Are you proud of your towels?
The news is often so dire these days that my wife turns off the car radio and plays a podcast instead. It’s even traumatic to learn the latest about plagues, shootings and melting polar ice caps in print.
I’m not sure the New York Times Wirecutter section, their product rating and recommendation site, qualifies as good, helpful news. Isn’t the current trend to reuse everything conceivable? But if nothing else, it serves as a pleasant distraction, the equivalent of online window shopping. And it often does a deep dive on everyday items. It’s sort of like smelling the roses if the roses were things like coffee makers, commuter bike lights – one of the rare items that I took their recommendation and bought, both front and rear – and bath towels.
Their testers offer readers the criteria that led to their choices. In the case of towels they first measured them, used the towel after showering to see how well they dried and felt against the skin, washed them, and checked for shrinkage. Finally, they tested them for how quickly they air-dried “in our bathrooms.”
By the way, does the New York Times have test bathrooms or are these bathrooms in employees’ home scrambled into service? And who are the testers? Are they Times reporters? Special Wirecutter swat teams? Members of the general public pulled off the street? Don’t we deserve to know?
I’m not planning to follow their lead, in any case, and purchase their top pick “thick and luxurious” Frontgate Resort Cotton Bath Towel, because I’m physically incapable of spending over thirty bucks on a towel. Don’t get me wrong. Thick and luxurious is important in a bath towel. I just have a hard time believing that there’s that much difference between one towel and another.
That’s a question that borders on the philosophical, of course. There are certain products that you decidedly get what you pay for, or that are simply better even if they don’t cost that much. Wise potato chips comes to mind. I find their ratio of salt to oil to crunchability unrivaled, though I’m aware others have their own strong opinions about the optimal chip. Vodka’s another food, or rather beverage, category about which I have decided beliefs. They all taste about the same to me so why spend more than the minimum once you’ve settled on a reasonably attractive bottle?
I enjoy thinking of consumerism as a version of hand-to-hand combat where the advantage goes to the pugilist best trained, fit, experienced and – this is the key – confident in his or her own skill and boldness. Also, my attitude towards corporate America has become increasingly biased and bitter. I don’t consider those that sit atop the food chain in their corner offices my friends. The art of the deal, from the shopper’s point of view, is to help them go broke while getting what you desire. The greatest accolade would be a wanted, or rather an unwanted, poster with my mug on it as the archetypal consumer immune to advertising in all forms and as versed in universal pricing as Einstein was at quantum physics.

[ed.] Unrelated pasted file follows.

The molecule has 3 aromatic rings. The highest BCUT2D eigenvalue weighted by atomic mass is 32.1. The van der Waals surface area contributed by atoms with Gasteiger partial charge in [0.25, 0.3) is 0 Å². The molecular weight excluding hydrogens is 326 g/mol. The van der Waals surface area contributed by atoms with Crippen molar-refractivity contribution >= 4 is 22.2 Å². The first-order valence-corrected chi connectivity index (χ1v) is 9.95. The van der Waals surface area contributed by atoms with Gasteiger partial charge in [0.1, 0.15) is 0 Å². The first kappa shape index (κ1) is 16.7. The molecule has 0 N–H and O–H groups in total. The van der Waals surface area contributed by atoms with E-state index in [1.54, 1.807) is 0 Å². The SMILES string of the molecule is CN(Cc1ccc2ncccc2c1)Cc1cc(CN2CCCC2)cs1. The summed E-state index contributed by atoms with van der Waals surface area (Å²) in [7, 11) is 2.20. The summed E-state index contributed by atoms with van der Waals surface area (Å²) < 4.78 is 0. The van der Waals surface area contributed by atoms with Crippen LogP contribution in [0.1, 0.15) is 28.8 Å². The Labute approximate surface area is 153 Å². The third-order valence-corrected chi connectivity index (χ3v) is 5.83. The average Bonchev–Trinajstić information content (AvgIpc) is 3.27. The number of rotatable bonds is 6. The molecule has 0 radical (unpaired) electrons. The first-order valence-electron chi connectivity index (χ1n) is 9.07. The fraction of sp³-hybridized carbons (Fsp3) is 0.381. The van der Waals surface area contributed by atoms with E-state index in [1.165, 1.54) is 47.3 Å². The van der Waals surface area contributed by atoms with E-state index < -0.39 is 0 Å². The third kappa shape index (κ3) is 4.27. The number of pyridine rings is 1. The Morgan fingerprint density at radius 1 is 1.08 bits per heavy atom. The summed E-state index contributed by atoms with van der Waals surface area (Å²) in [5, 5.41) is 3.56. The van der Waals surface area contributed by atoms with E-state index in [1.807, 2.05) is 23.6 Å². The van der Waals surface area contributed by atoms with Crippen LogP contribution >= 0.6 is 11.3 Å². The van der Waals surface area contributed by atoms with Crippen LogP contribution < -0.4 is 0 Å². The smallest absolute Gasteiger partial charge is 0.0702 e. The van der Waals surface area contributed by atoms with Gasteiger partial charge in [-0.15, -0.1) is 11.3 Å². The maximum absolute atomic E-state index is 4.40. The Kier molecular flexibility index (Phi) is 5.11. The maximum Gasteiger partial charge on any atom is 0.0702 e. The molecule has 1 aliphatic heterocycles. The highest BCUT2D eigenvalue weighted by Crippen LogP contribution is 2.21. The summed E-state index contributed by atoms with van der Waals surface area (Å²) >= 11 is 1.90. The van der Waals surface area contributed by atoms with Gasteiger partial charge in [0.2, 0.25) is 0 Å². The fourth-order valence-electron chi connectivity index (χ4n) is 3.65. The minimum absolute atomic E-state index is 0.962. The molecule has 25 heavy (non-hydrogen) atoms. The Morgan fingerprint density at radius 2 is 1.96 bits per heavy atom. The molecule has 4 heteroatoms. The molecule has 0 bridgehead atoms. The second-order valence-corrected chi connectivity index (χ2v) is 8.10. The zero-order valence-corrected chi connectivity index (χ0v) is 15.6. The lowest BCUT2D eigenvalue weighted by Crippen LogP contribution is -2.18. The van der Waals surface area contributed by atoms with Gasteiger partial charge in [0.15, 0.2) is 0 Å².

Wirecutter also carries a budget pick. In the case of bath towels their recommendation is the Fieldcrest Casual Solid Bath Towel. It was priced at $8 when the story was first published in September but now comes with an asterisk and an $11 price tag. Talk about inflation and supply chain bottlenecks!
Whether the cost of a new online bath towel is thirty-one bucks, eleven or eight is a matter of supreme indifference to me. Why? There are certain items that I don’t see how anybody can buy over the Internet without first examining them in person, running your hands through the fibers. I have great respect for the New York Times, I’ve even written for it on occasion, but I’ll make up my own mind about what qualifies as thick and luxurious, as opposed to merely plush.
I believe I hear someone snorting and giggling in the next room. That may be my spouse. Our linen closet isn’t the stuff of Martha Stewart dreams. It features a motely crew of towels, ranging from those whose thickness would appease the most discerning houseguest to others that are best reserved for drying off the dog after she’s been skunked and then promptly discarded. And I haven’t even gotten to bathmats, a perennial bone of contention between me and my far better half.
I enjoy swiping them from nice hotels and then using them, not just to absorb the bathwater under my feet but also to evoke pleasant memories – of a London club where I once stayed or a grand hotel in Vienna paid for in full with Starwood points. While we’ve never had an extended discussion on the subject I believe my bride considers bathmats, or towels for that matter, decorated with a hotel logo to be somehow déclassé.
I get her point but here’s my feeling: I’m not sure I’d want to entertain guests who judged me based upon the quality of our bath towels once they achieve some minimal standard for wicking water from your body. Perhaps it was the way I was raised. Fraying doesn’t begin to describe the condition of the towels in my childhood home. I doubt my parents ever considered getting theirs monogrammed, a subject Wirecutter didn’t address in their column; if they replaced them every other decade that was splurging. I suspect their attitude, which I share, is that towels are too ephemeral to invest much time, energy or money in. You’re tempting disappointment as soon as they tear or get discolored, as they invariably do. The more modest the initial investment the more manageable the heartbreak.
Ralph Gardner, Jr. is a journalist who divides his time between New York City and Columbia County. More of his work can be found at ralphgardner.com
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